Furthermore, in order to avoid damaging the bark of the plant during
grass cutting, in the region above the filled hole, the length of the elastic tubular
sheath 13 can be such that it protrudes partially from the ground, so as to wrap
around a part of the trunk, protecting it from the cutting devices of conventional
Also according to the invention, the supporting structure can be
constituted by four vertical elements 19-20-21-22 (figure 4) made of wood, metal,
plastics, or the like, which are arranged inside a quadrangular hole and at the
top whereof it is possible to anchor two identical horizontal elements 23-24 that
are substantially two pairs of identical rod-like elements shaped like a V or the
like and arranged so that they are mutually opposite and co-planar, as clearly
shown in figure 4.
In this case, too, the V-shaped elements 23-24 can be provided so
that they can elongate telescopically to adapt them to the various dimensions of
the plant to be supported; in this case, too, a fitting made of rubber or the
like, having an adjustable height and length, is inserted between the plant and
the portions of the elements that form the external quadrilateral.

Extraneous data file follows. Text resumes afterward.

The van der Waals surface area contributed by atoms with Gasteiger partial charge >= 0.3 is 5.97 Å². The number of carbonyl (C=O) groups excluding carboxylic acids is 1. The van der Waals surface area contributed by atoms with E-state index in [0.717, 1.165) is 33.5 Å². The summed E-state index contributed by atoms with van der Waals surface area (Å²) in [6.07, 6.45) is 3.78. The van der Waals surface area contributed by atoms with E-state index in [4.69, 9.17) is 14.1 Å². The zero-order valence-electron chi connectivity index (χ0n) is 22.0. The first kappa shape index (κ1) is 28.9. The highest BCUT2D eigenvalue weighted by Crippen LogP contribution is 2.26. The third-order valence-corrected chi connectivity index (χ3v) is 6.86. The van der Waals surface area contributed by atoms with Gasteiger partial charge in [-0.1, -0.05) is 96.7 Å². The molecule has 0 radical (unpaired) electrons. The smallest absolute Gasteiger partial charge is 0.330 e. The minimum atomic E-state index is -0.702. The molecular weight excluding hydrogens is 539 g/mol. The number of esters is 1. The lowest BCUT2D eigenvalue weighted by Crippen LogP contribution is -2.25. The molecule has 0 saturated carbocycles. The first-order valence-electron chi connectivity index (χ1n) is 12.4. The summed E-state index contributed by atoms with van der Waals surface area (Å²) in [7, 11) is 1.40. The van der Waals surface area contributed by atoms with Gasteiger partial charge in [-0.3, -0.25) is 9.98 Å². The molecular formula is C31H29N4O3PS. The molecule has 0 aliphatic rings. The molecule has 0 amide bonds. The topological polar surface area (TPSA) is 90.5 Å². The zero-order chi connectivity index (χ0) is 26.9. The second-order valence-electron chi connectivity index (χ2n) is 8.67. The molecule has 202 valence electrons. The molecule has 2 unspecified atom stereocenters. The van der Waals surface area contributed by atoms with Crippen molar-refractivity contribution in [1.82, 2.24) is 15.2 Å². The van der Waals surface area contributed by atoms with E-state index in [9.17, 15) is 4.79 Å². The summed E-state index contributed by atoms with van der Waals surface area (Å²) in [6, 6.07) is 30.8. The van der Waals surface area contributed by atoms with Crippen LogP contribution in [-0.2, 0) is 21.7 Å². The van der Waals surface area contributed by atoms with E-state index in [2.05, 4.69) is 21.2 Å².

Both for a structure having three vertical supporting elements and
for a structure having four of said elements, the rubber sleeve or gasket is in
fact constituted by an elastic belt 25 or 26 (figures 5-5a and figure 6) having,
in one case, a toothed tab 25a adapted to be wrapped in a tubular manner around
the plant and then inserted in bridges 25b and then pulled so as to adhere to said
The elastic belt 26 (figure 6) can instead have, as securing means,
once the tubular element has been formed, elastic press-studs 26a or the like.
For all of the above described and illustrated embodiments, the dimensions
of the vertical and horizontal rod-like elements, as well as the materials employed
(metallic tubular elements, wood or plastic rods, and the like), can vary according
to the requirements; likewise, the dimensions and shape of the elastic belts and
of the collar fastening system can also vary according to the requirements without
abandoning the scope of the protection of the invention.
Where technical features mentioned in any claim are followed by reference
signs, those reference signs have been included for the sole purpose of increasing
the intelligibility of the claims and accordingly such reference signs do not
have any limiting effect on the interpretation of each element identified by way
of example by such reference signs.